PubAg

Main content area

Bacteriophage ecology in a small community sewer system related to their indicative role in sewage pollution of drinking water

Author:
Gino, Efrat, Starosvetsky, Jeana, Armon, Robert
Source:
Environmental microbiology 2007 v.9 no.10 pp. 2407-2416
ISSN:
1462-2912
Subject:
water pollution, Escherichia coli, soil pollution, sewage, hosts, nutrients, ponds, filtrates, bacteriophages, feces, sewer systems, oxidation, community ecology, temperature, infants, host strains, excretion, detergents
Abstract:
In view of various studies looking for the merit of coliphages as indicators of water pollution with viruses originating from faecal material, a small agricultural community (population of approximately 1500 inhabitants of all ages, 2-3 km from Haifa) was selected in order to understand these bacteriophage ecology (F-RNA and somatic coliphages) in its sewer and oxidation pond system. Along the sewer lines, it was possible to isolate constantly both bacteriophage types (F-RNA and somatic coliphages) at 10²-10⁴ plaque-forming units (pfu) ml⁻¹. The average numbers of somatic and F-RNA phages isolated from oxidation pond were 10³-10⁴ pfu ml⁻¹; however, somatic coliphages were undetectable for several months (April-August). Significant high correlation (0.944 < R² < 0.99) was found between increased anionic detergent concentrations and F-RNA coliphage numbers. Infants less than 1 year old excreted both phage types and few only F-RNA coliphages (at high numbers > 10⁵ pfu g⁻¹) for up to 1 year. The excretion of F-RNA coliphages was highly linked to Escherichia coli F⁺ harborage in the intestinal track as found in their faecal content. Finally, three bacterial hosts E. coli F⁺, F⁻ and CN₁₃ tested for survivability in sewage filtrate revealed that E. coli F⁺ had the highest survivability under these conditions. Presence of somatic and F male-specific phages in sewer lines of a small community are influenced by several factors such as: anionic detergents, nutrients, temperature, source (mainly infants), shedding and survival capability of the host strain. Better understanding of coliphages ecology in sewer systems can enhance our evaluation of these proposed indicator/index microorganisms used in tracking environmental pollution of water, soil and crop contamination with faecal material containing enteric viruses.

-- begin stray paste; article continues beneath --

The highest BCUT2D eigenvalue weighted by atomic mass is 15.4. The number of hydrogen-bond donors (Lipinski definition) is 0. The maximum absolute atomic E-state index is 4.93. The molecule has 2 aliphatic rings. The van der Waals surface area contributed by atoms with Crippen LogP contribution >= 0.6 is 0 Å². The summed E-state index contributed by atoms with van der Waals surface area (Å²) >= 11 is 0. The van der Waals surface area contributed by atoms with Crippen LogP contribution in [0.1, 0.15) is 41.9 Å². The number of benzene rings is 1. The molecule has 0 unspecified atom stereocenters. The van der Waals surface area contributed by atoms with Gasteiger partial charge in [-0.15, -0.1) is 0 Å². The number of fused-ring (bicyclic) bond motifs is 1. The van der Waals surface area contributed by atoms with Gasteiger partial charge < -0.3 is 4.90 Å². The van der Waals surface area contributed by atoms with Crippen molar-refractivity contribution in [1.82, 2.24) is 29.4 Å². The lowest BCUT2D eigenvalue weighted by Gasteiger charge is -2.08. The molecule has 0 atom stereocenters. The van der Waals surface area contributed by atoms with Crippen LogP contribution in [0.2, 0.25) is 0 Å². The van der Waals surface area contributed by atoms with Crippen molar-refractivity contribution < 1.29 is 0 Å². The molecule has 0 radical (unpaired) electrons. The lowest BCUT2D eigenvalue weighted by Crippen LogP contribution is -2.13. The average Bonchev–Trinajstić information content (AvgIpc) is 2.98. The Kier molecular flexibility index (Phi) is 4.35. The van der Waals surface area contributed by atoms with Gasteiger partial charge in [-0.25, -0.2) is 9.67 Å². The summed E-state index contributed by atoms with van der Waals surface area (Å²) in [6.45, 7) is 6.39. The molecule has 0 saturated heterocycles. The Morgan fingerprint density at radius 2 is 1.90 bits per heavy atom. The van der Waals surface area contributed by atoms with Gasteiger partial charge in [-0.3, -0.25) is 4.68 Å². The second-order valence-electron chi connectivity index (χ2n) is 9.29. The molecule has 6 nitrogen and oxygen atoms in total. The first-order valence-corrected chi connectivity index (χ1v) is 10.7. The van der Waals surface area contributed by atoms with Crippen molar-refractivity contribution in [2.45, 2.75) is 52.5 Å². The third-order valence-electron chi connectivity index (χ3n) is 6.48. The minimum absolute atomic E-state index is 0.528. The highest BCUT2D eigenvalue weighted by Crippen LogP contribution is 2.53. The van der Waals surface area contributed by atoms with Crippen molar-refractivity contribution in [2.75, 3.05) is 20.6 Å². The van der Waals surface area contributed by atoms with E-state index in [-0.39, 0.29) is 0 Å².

Agid:
462931